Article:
It's not entirely clear how the malware is moving from computer to computer, said Ars Technica, and although it is simpler malware than the powerful Flame virus that hit Iran earlier this year, it is still difficult to get rid of.
Its origin and purpose are similarly obscure, according All Things Digital's Arik Hesseldahl, writing that it "maybe targeting computers associated with the Iranian nuclear research program, maybe not."
Iran has accused the US and Israel of being behind the Flame attack as well as the Stuxnet virus. Such attacks are seen as en effort to cripple the Islamic Republic's nuclear program, which Western countries fear is being used to make a bomb. Iran denies this.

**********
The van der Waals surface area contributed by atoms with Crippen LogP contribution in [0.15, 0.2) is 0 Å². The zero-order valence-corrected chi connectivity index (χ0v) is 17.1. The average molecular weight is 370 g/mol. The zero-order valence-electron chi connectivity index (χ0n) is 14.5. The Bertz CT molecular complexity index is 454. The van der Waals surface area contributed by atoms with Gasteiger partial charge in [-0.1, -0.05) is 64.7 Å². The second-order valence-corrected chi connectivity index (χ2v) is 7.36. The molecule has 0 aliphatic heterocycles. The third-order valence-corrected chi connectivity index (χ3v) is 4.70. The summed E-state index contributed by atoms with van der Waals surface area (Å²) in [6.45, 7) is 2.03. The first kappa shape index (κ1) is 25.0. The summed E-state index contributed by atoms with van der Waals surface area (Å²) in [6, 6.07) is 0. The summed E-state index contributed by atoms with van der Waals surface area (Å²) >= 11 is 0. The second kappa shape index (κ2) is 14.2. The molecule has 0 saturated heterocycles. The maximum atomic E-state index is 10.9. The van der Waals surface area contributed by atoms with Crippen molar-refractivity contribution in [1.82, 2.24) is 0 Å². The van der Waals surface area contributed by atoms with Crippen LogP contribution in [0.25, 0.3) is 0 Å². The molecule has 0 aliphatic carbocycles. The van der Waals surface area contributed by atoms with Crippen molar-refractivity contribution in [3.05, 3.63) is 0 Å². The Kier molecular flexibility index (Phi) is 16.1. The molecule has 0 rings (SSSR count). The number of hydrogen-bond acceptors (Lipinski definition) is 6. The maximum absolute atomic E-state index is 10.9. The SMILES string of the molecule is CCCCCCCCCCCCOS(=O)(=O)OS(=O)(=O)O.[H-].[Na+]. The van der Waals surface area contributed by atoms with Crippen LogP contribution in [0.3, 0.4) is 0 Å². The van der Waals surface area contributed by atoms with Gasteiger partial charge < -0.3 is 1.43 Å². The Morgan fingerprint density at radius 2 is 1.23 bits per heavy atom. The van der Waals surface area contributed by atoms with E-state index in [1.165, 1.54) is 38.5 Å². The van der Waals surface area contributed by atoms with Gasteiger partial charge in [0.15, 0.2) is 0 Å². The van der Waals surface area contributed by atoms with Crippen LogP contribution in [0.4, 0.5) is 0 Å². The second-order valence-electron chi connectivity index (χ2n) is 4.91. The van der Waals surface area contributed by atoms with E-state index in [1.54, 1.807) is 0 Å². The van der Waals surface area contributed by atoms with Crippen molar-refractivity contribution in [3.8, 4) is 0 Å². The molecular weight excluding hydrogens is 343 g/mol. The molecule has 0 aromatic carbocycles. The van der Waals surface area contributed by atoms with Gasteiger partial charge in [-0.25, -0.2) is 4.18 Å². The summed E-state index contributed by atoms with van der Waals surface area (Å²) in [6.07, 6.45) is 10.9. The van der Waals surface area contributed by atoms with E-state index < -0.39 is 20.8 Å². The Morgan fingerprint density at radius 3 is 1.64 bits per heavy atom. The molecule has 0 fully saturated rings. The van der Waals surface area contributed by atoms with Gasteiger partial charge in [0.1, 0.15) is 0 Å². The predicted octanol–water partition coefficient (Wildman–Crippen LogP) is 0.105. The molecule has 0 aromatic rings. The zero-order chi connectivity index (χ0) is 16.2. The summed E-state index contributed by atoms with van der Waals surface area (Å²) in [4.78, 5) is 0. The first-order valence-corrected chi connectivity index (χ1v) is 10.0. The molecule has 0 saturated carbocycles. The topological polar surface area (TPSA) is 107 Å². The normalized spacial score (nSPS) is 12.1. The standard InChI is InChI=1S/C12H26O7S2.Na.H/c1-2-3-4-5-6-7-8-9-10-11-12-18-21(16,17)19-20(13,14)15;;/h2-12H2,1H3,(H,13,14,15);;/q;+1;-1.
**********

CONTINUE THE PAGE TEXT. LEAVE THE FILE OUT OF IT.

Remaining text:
Russia's Kaspersky Lab said the new malware is a variant of a known Trojan and dubbed it GrooveMonitor.
"Despite its simplicity in design, the malware is efficient and can wipe disk partitions and user profile directories without being recognized by antivirus," Business Insider cited the Iranian CERT advisory as saying on Sunday. "However, it is not considered to be widely distributed."